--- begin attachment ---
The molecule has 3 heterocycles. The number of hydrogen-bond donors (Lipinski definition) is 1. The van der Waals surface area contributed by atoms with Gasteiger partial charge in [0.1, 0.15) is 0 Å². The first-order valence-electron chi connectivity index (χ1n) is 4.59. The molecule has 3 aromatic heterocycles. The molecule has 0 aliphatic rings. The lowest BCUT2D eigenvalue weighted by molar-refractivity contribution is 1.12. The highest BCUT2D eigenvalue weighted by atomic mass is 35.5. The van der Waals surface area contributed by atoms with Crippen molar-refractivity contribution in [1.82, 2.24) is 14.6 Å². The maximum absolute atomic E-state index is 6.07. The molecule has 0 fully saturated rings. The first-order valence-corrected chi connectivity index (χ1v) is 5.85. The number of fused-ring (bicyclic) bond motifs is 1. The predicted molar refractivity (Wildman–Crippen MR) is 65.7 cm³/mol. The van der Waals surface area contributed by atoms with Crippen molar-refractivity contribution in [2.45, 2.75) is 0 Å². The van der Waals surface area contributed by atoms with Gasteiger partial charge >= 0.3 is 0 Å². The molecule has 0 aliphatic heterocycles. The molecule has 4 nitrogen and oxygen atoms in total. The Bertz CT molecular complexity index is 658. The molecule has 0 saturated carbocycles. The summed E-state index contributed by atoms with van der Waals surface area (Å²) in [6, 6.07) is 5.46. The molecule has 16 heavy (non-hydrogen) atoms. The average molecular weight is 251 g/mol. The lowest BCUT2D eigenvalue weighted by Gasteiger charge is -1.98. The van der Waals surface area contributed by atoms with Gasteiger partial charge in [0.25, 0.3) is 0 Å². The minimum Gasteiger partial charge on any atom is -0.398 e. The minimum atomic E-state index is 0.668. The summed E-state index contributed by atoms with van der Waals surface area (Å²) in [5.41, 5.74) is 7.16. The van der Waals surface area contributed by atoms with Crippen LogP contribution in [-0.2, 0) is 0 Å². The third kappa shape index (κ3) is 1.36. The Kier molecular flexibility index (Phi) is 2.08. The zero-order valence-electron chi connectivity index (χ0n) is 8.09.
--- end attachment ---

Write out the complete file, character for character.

The molecule has 3 heterocycles. The number of hydrogen-bond donors (Lipinski definition) is 1. The van der Waals surface area contributed by atoms with Gasteiger partial charge in [0.1, 0.15) is 0 Å². The first-order valence-electron chi connectivity index (χ1n) is 4.59. The molecule has 3 aromatic heterocycles. The molecule has 0 aliphatic rings. The lowest BCUT2D eigenvalue weighted by molar-refractivity contribution is 1.12. The highest BCUT2D eigenvalue weighted by atomic mass is 35.5. The van der Waals surface area contributed by atoms with Crippen molar-refractivity contribution in [1.82, 2.24) is 14.6 Å². The maximum absolute atomic E-state index is 6.07. The molecule has 0 fully saturated rings. The first-order valence-corrected chi connectivity index (χ1v) is 5.85. The number of fused-ring (bicyclic) bond motifs is 1. The predicted molar refractivity (Wildman–Crippen MR) is 65.7 cm³/mol. The van der Waals surface area contributed by atoms with Crippen molar-refractivity contribution in [2.45, 2.75) is 0 Å². The van der Waals surface area contributed by atoms with Gasteiger partial charge >= 0.3 is 0 Å². The molecule has 0 aliphatic heterocycles. The molecule has 4 nitrogen and oxygen atoms in total. The Bertz CT molecular complexity index is 658. The molecule has 0 saturated carbocycles. The summed E-state index contributed by atoms with van der Waals surface area (Å²) in [6, 6.07) is 5.46. The molecule has 16 heavy (non-hydrogen) atoms. The average molecular weight is 251 g/mol. The lowest BCUT2D eigenvalue weighted by Gasteiger charge is -1.98. The van der Waals surface area contributed by atoms with Gasteiger partial charge in [0.25, 0.3) is 0 Å². The minimum Gasteiger partial charge on any atom is -0.398 e. The minimum atomic E-state index is 0.668. The summed E-state index contributed by atoms with van der Waals surface area (Å²) in [5.41, 5.74) is 7.16. The van der Waals surface area contributed by atoms with Crippen LogP contribution in [-0.2, 0) is 0 Å². The third kappa shape index (κ3) is 1.36. The Kier molecular flexibility index (Phi) is 2.08. The zero-order valence-electron chi connectivity index (χ0n) is 8.09.